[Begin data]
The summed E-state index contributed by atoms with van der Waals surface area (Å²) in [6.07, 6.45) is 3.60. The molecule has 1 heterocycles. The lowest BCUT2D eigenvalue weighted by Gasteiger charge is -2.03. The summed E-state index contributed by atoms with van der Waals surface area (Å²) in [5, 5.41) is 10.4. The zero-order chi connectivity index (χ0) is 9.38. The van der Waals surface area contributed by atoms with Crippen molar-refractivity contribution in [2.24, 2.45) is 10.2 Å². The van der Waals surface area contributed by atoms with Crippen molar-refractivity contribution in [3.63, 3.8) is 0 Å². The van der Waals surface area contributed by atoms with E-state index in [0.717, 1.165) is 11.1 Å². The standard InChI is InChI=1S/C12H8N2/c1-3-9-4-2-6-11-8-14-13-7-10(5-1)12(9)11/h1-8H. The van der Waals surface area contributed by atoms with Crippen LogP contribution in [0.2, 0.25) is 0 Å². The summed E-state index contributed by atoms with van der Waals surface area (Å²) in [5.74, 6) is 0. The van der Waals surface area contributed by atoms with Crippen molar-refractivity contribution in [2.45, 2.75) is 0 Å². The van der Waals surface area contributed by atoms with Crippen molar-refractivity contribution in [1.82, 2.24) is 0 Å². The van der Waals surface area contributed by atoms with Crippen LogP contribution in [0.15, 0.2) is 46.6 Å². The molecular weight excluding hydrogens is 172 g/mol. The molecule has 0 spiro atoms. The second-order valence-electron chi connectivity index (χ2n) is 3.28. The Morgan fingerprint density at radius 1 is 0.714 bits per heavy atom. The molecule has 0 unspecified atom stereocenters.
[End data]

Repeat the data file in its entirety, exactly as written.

The summed E-state index contributed by atoms with van der Waals surface area (Å²) in [6.07, 6.45) is 3.60. The molecule has 1 heterocycles. The lowest BCUT2D eigenvalue weighted by Gasteiger charge is -2.03. The summed E-state index contributed by atoms with van der Waals surface area (Å²) in [5, 5.41) is 10.4. The zero-order chi connectivity index (χ0) is 9.38. The van der Waals surface area contributed by atoms with Crippen molar-refractivity contribution in [2.24, 2.45) is 10.2 Å². The van der Waals surface area contributed by atoms with Crippen molar-refractivity contribution in [3.63, 3.8) is 0 Å². The van der Waals surface area contributed by atoms with E-state index in [0.717, 1.165) is 11.1 Å². The standard InChI is InChI=1S/C12H8N2/c1-3-9-4-2-6-11-8-14-13-7-10(5-1)12(9)11/h1-8H. The van der Waals surface area contributed by atoms with Crippen LogP contribution in [0.2, 0.25) is 0 Å². The summed E-state index contributed by atoms with van der Waals surface area (Å²) in [5.74, 6) is 0. The van der Waals surface area contributed by atoms with Crippen molar-refractivity contribution in [2.45, 2.75) is 0 Å². The van der Waals surface area contributed by atoms with Crippen molar-refractivity contribution in [1.82, 2.24) is 0 Å². The van der Waals surface area contributed by atoms with Crippen LogP contribution in [0.15, 0.2) is 46.6 Å². The molecular weight excluding hydrogens is 172 g/mol. The molecule has 0 spiro atoms. The second-order valence-electron chi connectivity index (χ2n) is 3.28. The Morgan fingerprint density at radius 1 is 0.714 bits per heavy atom. The molecule has 0 unspecified atom stereocenters.